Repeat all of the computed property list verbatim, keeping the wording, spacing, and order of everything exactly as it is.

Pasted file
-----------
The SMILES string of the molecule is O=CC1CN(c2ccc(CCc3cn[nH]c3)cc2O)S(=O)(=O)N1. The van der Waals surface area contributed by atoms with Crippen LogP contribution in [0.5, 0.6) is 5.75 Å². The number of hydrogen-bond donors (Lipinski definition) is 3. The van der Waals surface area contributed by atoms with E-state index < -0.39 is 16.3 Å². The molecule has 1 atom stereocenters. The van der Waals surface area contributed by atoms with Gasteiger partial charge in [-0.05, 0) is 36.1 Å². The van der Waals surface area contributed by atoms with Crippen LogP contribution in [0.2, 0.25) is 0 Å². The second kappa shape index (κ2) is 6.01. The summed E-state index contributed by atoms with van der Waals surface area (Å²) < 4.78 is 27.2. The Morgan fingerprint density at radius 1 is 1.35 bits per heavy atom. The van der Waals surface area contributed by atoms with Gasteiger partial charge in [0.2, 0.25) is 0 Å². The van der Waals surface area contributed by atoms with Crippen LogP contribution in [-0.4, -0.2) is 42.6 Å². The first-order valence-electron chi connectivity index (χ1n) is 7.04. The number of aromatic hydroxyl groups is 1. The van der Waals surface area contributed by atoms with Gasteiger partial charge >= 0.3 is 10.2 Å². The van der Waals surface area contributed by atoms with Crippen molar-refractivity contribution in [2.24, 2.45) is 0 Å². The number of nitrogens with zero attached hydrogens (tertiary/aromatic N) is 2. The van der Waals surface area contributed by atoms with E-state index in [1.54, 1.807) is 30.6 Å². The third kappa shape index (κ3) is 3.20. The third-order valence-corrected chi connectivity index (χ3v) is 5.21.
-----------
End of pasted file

The SMILES string of the molecule is O=CC1CN(c2ccc(CCc3cn[nH]c3)cc2O)S(=O)(=O)N1. The van der Waals surface area contributed by atoms with Crippen LogP contribution in [0.5, 0.6) is 5.75 Å². The number of hydrogen-bond donors (Lipinski definition) is 3. The van der Waals surface area contributed by atoms with E-state index < -0.39 is 16.3 Å². The molecule has 1 atom stereocenters. The van der Waals surface area contributed by atoms with Gasteiger partial charge in [-0.05, 0) is 36.1 Å². The van der Waals surface area contributed by atoms with Crippen LogP contribution in [0.2, 0.25) is 0 Å². The second kappa shape index (κ2) is 6.01. The summed E-state index contributed by atoms with van der Waals surface area (Å²) < 4.78 is 27.2. The Morgan fingerprint density at radius 1 is 1.35 bits per heavy atom. The van der Waals surface area contributed by atoms with Gasteiger partial charge in [0.2, 0.25) is 0 Å². The van der Waals surface area contributed by atoms with Crippen LogP contribution in [-0.4, -0.2) is 42.6 Å². The first-order valence-electron chi connectivity index (χ1n) is 7.04. The number of aromatic hydroxyl groups is 1. The van der Waals surface area contributed by atoms with Gasteiger partial charge >= 0.3 is 10.2 Å². The van der Waals surface area contributed by atoms with Crippen molar-refractivity contribution in [2.24, 2.45) is 0 Å². The number of nitrogens with zero attached hydrogens (tertiary/aromatic N) is 2. The van der Waals surface area contributed by atoms with E-state index in [1.54, 1.807) is 30.6 Å². The third kappa shape index (κ3) is 3.20. The third-order valence-corrected chi connectivity index (χ3v) is 5.21.